Guinness' first advertising campaign was launched in 1929 when the company was already selling over one million barrels a year across the world. Posters with catchphrases such as "My Goodness My Guinness" or the famous "Guinness is Good For You" are still reprinted on postcards, beer mats, posters and clothing. The early advertisements featured exotic animals like the toucan, which eventually become as much a symbol of Guinness as the harp.
Guinness is also known worldwide for their award-winning television adverts, such as the 1999 advertisement "Surfer", which was voted the best television ad of all times by British newspaper The Sunday Times and TV station Channel 4.
In Ireland, Guinness TV advertisements have enjoyed a huge success, like the 1994-1995 "Anticipation" campaign which catapulted the ad's soundtrack to the top of the Irish charts for several weeks, or the 2003 Christmas ad, based on James Joyce's 'The Dead', which has been run every Christmas since then.
But Guinness' marketing innovations are just more than TV advertisements. The business sells millions of Guinness-branded merchandise every year, from clothing to gourmet foods. Guinness merchandise is also given away in many pubs around the world on Saint Patrick's Day, Ireland's national day.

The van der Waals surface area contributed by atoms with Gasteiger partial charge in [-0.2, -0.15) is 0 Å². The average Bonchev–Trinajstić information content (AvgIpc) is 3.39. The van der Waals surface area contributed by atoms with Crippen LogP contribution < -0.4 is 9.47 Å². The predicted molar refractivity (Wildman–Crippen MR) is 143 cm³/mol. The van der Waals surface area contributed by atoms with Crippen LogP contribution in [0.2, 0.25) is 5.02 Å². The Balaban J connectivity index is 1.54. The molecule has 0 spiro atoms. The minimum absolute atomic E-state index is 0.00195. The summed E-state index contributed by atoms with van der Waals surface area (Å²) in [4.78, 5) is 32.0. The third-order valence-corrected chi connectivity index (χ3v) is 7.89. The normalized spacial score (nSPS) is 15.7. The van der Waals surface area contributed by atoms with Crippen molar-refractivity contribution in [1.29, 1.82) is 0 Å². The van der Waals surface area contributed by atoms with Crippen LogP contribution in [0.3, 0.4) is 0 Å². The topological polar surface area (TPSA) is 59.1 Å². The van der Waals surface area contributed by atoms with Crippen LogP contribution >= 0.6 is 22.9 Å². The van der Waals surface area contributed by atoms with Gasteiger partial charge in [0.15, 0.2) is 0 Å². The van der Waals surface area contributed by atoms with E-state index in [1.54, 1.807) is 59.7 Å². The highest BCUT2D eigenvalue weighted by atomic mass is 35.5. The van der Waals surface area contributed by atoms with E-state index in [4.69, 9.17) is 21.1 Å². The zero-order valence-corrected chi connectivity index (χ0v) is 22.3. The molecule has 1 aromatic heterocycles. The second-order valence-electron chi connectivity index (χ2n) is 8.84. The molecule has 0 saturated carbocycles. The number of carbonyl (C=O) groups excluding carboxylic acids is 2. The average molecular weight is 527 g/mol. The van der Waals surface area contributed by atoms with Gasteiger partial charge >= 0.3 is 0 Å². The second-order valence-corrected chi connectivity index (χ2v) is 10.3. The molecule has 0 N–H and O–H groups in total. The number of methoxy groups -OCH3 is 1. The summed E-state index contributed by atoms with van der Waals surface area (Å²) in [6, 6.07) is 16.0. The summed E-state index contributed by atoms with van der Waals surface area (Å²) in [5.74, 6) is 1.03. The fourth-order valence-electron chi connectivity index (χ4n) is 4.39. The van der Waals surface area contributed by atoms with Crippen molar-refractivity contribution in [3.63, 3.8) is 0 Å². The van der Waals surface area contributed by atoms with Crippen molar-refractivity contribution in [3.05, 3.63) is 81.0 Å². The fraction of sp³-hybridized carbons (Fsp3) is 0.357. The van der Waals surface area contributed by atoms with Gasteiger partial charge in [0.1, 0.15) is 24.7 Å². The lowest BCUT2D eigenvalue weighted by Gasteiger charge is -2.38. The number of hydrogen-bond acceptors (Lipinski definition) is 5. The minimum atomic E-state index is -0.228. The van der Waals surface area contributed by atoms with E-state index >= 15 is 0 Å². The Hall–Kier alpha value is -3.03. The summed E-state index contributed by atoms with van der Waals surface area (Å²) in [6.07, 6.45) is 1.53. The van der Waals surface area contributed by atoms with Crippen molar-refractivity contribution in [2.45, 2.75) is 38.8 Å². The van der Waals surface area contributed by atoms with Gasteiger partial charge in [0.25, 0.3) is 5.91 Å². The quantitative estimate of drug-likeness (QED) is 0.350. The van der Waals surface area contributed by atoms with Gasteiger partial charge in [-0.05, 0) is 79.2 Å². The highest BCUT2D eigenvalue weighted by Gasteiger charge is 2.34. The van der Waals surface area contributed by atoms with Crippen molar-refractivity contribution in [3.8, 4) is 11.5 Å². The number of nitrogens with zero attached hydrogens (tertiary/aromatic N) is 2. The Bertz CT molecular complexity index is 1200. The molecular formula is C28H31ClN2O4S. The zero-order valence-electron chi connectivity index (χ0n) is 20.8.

Another well known marketing icon created by the company is the famous Guinness Book of Records. The annual reference book was born in 1955 after the St James' Gate brewery manager got the idea on a pub debate over which was fastest game bird in Europe.
St James' Gate, pilgrimage destination for Guinness' fans
During the Middle Ages Irish pilgrims from all across the island gathered at Dublin's St James' Gate to set sail for St James of Compostella. Now the roles have reversed and it is people from all over the world which come on a pilgrimage to St James' Gate to visit the shrine where Guinness was born over 200 years ago.
In 1759 Irish entrepreneur Arthur Guinness leased a run-down brewery at St. James' Gate in Dublin, and since then the St James' Gate brewery has been at the core of the Guinness' success story.
Growing continuously as the company's business kept expanding, St James' Gate Brewery became the largest brewery in Ireland in 1838 and the largest in the world in 1914. The brewery also owned many streets in the area, which were used as housing for brewery employees.
St James' Gate Brewery is still the largest brewer of Stout beer in the world. It is also Dublin's top tourist attraction; every year more than a million people pilgrim to St James' Gate, where a visitor centre called the Guinness Storehouse hosts a seven-floor exhibition on the 250-year-old history of Guinness.
Guinness Storehouse, Dublin's top tourist attraction
Guinness Storehouse is the world's largest Guinness exhibition, taking place over 7 floors and providing an unique insight of all things Guinness from the brewing process to history of the brand and memorabilia.
Guinness tastes better in Ireland
According to many Guinness drinkers, the 'Black Stuff' tastes better in Ireland than anywhere else in the world.